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The view from Hawlin Hollow

RAPPAHANNOCK County is a county in western Virginia. Its western or, better, northwestern border backs up into the Blue Ridge Mountains. The county once had 10,000 inhabitants, 70 mills, 50 churches, and about 30 post offices. Its mills ground grain exceedingly coarse; its churches, the mills of God, ground souls exceedingly fine. It now has about 5,000 inhabitants, 30 churches, nine post offices, and no mills.

But the viewpoint of residents of the county remains much as it always has been. It is the view from a hollow, the best place from which to look out and slightly down on the world, according to John Glasker, an expert on hollows and on looking at things.

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The view from the end of a hollow is slightly higher than that of any view from farther down the hollow. But it is not that much higher. It gives the viewer a vantage, but not an advantage, such as he might think he had if looking down on the world from a mountain.


One sees too much from a mountain, says John, more than the eye or the mind can handle. Mountain viewing, he says, encourages careless looking and discourages watching. In a hollow one does both. He watches what is close and small and quick and looks at things that are farther away with a more general and undirected attention.

Valley viewing also has serious limitations, John says. In the first place, one doesn't quite know whether to look up the valley or down the valley. If he looks up, he may not see what is down. If he looks down, something may move on him from the up side. There is insecurity in valley looking which is not the case in hollow looking.

Looking around in flat land has the same disadvantages as looking from mountaintops or high hills. There are too many directions in which one can look. Flat land looking has an added disadvantage which is that one cannot see very far before the horizon closes in.

The view from a hollow starts as at the point of a triangle and widens as it goes out and down. There are some differences among hollows. The best hollow is one that runs or backs up into the Blue Ridge Mountains. Lesser, but acceptable, hollows may be defined by some of the smaller mountains or ridges east of the main ridge.

Among the lesser hollows is Hawlin, where I live. It is formed by the coming together of Jobbers Mountain and School House Mountain. It is not comparable, or possibly just barely comparable, according to John, to some of the great hollows just beyond me to the west - such as Old Hollow, Thornton Hollow, Gid Brown Hollow, Willis, Harnes, Swindler, Broad, and several others.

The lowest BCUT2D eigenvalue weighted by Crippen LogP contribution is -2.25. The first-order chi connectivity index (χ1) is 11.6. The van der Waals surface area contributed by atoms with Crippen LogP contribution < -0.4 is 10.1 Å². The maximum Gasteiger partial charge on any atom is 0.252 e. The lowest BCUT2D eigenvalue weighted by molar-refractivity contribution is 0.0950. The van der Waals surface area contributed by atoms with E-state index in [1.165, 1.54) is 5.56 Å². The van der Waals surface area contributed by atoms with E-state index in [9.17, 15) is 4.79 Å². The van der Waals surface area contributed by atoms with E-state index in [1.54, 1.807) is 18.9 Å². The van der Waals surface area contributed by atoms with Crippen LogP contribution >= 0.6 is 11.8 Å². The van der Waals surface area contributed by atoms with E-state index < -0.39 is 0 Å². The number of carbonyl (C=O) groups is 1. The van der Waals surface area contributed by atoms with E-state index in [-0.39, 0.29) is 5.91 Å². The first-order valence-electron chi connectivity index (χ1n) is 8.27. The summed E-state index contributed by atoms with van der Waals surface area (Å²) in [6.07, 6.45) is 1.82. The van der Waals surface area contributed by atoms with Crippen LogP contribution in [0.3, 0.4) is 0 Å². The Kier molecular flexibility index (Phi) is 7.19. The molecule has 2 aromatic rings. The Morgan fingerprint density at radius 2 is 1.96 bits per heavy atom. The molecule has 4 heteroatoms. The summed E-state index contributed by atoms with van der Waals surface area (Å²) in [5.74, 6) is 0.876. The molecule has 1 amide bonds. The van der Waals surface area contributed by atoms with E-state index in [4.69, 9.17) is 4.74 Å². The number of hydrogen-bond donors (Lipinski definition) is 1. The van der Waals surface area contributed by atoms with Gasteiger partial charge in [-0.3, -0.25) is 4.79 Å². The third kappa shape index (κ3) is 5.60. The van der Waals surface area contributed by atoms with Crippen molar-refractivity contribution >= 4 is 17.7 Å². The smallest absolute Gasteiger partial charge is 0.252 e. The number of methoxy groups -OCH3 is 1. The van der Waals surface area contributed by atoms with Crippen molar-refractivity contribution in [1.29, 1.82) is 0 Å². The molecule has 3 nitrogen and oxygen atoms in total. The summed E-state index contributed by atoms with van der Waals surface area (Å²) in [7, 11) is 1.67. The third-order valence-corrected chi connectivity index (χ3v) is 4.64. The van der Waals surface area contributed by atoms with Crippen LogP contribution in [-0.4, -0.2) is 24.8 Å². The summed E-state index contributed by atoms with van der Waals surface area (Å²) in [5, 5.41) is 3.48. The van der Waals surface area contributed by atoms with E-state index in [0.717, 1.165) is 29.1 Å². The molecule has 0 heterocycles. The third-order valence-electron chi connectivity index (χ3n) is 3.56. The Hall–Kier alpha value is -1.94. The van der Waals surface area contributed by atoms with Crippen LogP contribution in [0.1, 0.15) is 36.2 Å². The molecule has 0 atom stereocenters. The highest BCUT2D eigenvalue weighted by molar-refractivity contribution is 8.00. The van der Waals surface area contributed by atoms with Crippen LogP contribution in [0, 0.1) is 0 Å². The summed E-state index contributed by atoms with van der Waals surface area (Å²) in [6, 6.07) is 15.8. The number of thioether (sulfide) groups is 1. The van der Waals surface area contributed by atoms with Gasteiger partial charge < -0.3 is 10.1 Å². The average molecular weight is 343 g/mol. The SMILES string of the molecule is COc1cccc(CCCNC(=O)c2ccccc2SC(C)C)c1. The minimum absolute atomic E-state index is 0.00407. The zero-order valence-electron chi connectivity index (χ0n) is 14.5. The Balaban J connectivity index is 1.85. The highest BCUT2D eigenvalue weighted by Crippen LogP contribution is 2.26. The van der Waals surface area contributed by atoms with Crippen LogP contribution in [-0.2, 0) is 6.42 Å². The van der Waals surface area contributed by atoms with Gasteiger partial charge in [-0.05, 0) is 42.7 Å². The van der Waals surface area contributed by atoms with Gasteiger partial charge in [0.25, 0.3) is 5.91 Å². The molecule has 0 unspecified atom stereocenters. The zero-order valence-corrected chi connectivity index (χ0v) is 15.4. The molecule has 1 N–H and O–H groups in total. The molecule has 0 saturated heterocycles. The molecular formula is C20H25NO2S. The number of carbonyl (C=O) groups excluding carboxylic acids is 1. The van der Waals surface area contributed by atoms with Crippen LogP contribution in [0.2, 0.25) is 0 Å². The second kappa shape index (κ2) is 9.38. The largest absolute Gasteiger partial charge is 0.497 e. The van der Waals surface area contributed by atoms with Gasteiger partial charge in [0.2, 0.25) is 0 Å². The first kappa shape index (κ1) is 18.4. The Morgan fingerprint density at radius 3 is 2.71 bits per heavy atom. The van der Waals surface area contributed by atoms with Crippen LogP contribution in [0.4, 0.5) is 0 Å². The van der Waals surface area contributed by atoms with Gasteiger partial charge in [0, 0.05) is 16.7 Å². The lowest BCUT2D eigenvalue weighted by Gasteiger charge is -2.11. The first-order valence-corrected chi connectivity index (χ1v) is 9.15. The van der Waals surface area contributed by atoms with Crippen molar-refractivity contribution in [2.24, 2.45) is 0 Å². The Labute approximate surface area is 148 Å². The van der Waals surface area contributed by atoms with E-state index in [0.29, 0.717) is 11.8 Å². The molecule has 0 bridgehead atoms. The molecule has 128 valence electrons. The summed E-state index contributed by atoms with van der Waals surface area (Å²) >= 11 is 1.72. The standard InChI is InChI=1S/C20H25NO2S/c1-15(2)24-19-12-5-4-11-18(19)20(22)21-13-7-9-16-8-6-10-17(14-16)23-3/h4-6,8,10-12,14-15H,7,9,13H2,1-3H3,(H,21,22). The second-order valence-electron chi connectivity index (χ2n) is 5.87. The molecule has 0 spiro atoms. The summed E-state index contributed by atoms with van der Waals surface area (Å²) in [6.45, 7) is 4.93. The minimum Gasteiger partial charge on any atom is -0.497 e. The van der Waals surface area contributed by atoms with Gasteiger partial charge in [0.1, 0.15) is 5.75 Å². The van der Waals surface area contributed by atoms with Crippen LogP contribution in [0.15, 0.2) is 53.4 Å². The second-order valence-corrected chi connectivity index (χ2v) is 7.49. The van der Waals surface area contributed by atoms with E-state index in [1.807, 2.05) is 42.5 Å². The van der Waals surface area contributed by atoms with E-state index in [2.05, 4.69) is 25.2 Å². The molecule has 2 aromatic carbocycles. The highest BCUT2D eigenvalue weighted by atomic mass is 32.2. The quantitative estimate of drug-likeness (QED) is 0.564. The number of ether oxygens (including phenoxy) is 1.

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A true hollow should not have a gap but should end with no escape route and with no easy access from its back side. My hollow loses a point on this qualification, since it allows Route 618 to pass between the two mountains, by way of what would be called a gap if the mountains were higher and more substantial as are those which set the limits of Thornton Hollow and the line to Thornton Gap. Despite this weakness, I feel reasonably safe from observation, encroachment, or attack from the rear as I look north-northeast from my house.

With the exception of these two minor faults, Hawlin, according to John Glasker's standards, meets the requirements of a valid hollow, and the perspective from it is a true hollow perspective.

A true hollow should mark the beginning of a river, creek, or run. Hawlin does. It should have had in earlier days at least one mill. Hawlin did. It should have had a school or two and a church. The mills are gone and the schools consolidated.

It should still have wild animals. Mine does: turkeys, deer, a resident bear, groundhogs, transient beavers, foxes, and an occasional bobcat - heard in the night and seen twice - along with skunks, opossums, and raccoons.

Every hollow should have a ghost story or two to go with it, some poaching, and a craftsman or -woman or two.

Applying all of these standards, John has approved Hawlin as a hollow and allowed that I can give my address as Hawlin Hollow and claim that I am looking on the passing scene - and even the still scene - with the security, certainty, and desirable perspective of one who lives in a hollow.

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